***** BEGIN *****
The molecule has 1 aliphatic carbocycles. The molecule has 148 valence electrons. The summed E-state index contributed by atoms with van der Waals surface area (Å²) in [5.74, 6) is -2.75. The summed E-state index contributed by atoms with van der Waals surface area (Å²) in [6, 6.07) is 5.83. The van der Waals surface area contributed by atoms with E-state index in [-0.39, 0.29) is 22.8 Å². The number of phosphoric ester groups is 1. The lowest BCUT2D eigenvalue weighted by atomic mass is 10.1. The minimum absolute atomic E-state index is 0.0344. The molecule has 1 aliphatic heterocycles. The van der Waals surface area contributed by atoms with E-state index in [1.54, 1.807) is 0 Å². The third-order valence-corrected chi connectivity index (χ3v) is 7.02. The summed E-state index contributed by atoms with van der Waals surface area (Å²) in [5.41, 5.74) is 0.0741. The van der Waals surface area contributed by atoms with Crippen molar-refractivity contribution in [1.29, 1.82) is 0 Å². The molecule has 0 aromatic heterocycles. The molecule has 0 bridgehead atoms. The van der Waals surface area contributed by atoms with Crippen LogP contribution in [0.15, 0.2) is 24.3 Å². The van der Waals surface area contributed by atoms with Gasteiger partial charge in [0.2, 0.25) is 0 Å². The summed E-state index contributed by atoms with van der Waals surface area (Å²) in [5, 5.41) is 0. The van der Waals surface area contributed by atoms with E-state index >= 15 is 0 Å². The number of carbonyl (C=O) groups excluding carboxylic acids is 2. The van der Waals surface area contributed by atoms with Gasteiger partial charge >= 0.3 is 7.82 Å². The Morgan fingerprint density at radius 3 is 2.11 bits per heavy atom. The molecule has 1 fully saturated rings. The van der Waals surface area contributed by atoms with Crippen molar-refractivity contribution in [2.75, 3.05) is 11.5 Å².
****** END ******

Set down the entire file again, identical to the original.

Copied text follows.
The molecule has 1 aliphatic carbocycles. The molecule has 148 valence electrons. The summed E-state index contributed by atoms with van der Waals surface area (Å²) in [5.74, 6) is -2.75. The summed E-state index contributed by atoms with van der Waals surface area (Å²) in [6, 6.07) is 5.83. The van der Waals surface area contributed by atoms with E-state index in [-0.39, 0.29) is 22.8 Å². The number of phosphoric ester groups is 1. The lowest BCUT2D eigenvalue weighted by atomic mass is 10.1. The minimum absolute atomic E-state index is 0.0344. The molecule has 1 aliphatic heterocycles. The van der Waals surface area contributed by atoms with E-state index in [1.54, 1.807) is 0 Å². The third-order valence-corrected chi connectivity index (χ3v) is 7.02. The summed E-state index contributed by atoms with van der Waals surface area (Å²) in [5.41, 5.74) is 0.0741. The van der Waals surface area contributed by atoms with Crippen molar-refractivity contribution in [1.29, 1.82) is 0 Å². The molecule has 0 aromatic heterocycles. The molecule has 0 bridgehead atoms. The van der Waals surface area contributed by atoms with Crippen LogP contribution in [0.15, 0.2) is 24.3 Å². The van der Waals surface area contributed by atoms with Gasteiger partial charge in [0.2, 0.25) is 0 Å². The summed E-state index contributed by atoms with van der Waals surface area (Å²) in [5, 5.41) is 0. The van der Waals surface area contributed by atoms with E-state index >= 15 is 0 Å². The number of carbonyl (C=O) groups excluding carboxylic acids is 2. The van der Waals surface area contributed by atoms with Gasteiger partial charge >= 0.3 is 7.82 Å². The Morgan fingerprint density at radius 3 is 2.11 bits per heavy atom. The molecule has 1 fully saturated rings. The van der Waals surface area contributed by atoms with Crippen molar-refractivity contribution in [2.75, 3.05) is 11.5 Å².